Championing First Nations Art through Reconciliation Action Plans


    Q&A with Brett Adlington, CEO of Museums & Galleries of NSW.

    What inspired your organisation to initiate a Reconciliation Action Plan, and how has this commitment evolved? Can you describe your organisation's journey in the RAP process so far?

    As a peak body for museums, galleries and Aboriginal cultural centres, prioritising First Nations art and cultural heritage has always been key to our work.

    Our first RAP was developed soon after our organisation held a Keeping Places & Beyond summit in 2011. One of the recommendations from this summit was the establishment of the Aboriginal Culture, Heritage and Arts Association (ACHAA), an Aboriginal-led peak body for Aboriginal cultural centres across NSW with M&G NSW playing a secretariat role.

    Embarking on a RAP helped facilitate this journey, so that now we are on our third RAP, and second Innovate RAP, with ACHAA becoming fully independent at the start of 2024.

    In light of the theme “Now More Than Ever”, how is your organisation working to ensure it does not disengage from the reconciliation process? What steps are taken to keep the momentum going?

    In developing our current RAP we thought about our sphere of influence, which includes more than 500 cultural organisations. Our touring exhibition program is one of the most immediate opportunities for us to have an impact. One entry in the visitors’ book at a regional exhibition of Indigenous artist collective proppaNOW read: “Went in a NO vote, came out a YES vote”. Two of our most significant First Nations touring projects have reached audiences of more than 110,000 people and the numbers are continuing to grow.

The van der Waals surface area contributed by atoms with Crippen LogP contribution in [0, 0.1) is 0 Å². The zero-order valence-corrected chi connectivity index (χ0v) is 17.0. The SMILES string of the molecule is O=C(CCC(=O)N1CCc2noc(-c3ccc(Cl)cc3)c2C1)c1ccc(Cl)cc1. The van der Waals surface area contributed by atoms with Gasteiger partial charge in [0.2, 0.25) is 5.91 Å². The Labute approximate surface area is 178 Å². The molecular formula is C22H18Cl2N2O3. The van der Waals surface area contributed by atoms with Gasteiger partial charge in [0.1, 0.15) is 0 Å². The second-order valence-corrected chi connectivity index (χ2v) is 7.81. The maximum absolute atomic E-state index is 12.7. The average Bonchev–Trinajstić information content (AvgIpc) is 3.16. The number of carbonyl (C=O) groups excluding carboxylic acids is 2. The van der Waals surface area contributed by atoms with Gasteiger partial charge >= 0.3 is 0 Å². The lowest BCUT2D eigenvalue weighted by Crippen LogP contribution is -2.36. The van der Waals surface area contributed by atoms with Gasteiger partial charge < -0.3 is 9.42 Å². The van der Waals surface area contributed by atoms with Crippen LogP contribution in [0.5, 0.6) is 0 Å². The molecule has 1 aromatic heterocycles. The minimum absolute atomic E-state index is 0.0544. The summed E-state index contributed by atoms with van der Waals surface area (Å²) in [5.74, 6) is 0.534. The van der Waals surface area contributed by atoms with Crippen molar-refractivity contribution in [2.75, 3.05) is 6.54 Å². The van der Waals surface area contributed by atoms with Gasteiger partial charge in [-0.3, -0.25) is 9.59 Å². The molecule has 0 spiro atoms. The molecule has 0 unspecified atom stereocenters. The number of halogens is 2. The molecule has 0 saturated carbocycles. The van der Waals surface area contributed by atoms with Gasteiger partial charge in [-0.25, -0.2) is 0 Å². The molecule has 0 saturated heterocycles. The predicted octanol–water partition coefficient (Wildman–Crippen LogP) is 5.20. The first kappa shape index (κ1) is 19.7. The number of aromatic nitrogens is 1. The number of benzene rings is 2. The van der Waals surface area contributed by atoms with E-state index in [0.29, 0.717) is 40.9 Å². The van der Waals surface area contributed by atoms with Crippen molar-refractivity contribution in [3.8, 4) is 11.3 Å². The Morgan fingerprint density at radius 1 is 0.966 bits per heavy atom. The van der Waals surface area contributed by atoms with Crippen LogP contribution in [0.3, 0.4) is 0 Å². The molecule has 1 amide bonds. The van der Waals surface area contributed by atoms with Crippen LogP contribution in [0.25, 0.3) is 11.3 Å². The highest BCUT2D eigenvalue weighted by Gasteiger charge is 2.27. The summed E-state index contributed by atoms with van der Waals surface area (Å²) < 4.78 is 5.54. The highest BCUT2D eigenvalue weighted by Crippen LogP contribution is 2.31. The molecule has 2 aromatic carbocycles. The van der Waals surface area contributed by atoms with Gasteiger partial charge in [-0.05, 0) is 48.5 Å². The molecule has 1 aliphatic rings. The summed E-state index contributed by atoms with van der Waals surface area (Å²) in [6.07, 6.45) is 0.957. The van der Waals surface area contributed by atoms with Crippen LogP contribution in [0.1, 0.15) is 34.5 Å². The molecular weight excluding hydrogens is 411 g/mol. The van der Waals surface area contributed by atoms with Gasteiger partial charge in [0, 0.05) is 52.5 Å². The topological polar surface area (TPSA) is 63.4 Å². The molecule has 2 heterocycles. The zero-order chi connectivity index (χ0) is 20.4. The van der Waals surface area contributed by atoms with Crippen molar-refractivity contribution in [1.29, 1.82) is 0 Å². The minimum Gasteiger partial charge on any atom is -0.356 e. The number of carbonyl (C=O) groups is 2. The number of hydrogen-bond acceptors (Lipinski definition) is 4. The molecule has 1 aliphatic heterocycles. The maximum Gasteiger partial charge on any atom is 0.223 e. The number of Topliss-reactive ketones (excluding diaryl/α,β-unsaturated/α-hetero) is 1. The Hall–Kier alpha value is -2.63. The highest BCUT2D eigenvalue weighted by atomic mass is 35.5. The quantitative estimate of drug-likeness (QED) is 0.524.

How does the theme “Now More Than Ever” resonate with you personally?

    I reflected deeply after the loss of the Voice to Parliament referendum and felt that non-Indigenous Australians needed to step up and play a role in reconciliation and, importantly, to advocate for better outcomes and justice for First Nations peoples. I believe that the work of our organisation, and our RAP, can support this.

    How has implementing the RAP impacted your organisation internally? What changes have you seen in employee engagement and corporate culture?

    An ongoing part of our RAP was for our Aboriginal Programs Manager, now General Manager of ACHAA, to present a selection of First Nations stories with a focus on NSW Aboriginal culture at our regular staff meetings. This process opened up conversations between staff and developed a more nuanced understanding of current issues. Importantly, this has made non-Indigenous staff feel more empowered and confident in supporting the sector in First Nations-related queries, thereby reducing the cultural load on Aboriginal people in the organisation.

    While our organisation is a small not-for-profit, and generally works collaboratively across projects, having a RAP keeps agreed targets achievable for staff and minimises second guessing about how to approach our work in this area.

    What are some of the key strategies your organisation has implemented through your RAP that have had the most significant impact?

    One of our touring exhibitions, Void, curated by Emily McDaniel, included a work by Gunditjmara artist Hayley Millar-Baker. The work, Meeyn Meerreeng (Country at Night), 2017 is a collection of 71 volcanic and granite rocks. A condition of the display was that the work had to be handled and installed by a local First Person with a relationship to the Country where the exhibition was being held. This meant having conversations with venues that may have had little connection to local First Peoples or communities. We went on to ensure that all venues hosting First Nations exhibitions are provided with resources developed by First Nations educators. These sit alongside the Education Symposia, which help to prepare gallery staff for bringing significant exhibitions on to local Country and share strategies to engage communities through consultation and education.

    #NRW2024: Now More Than Ever

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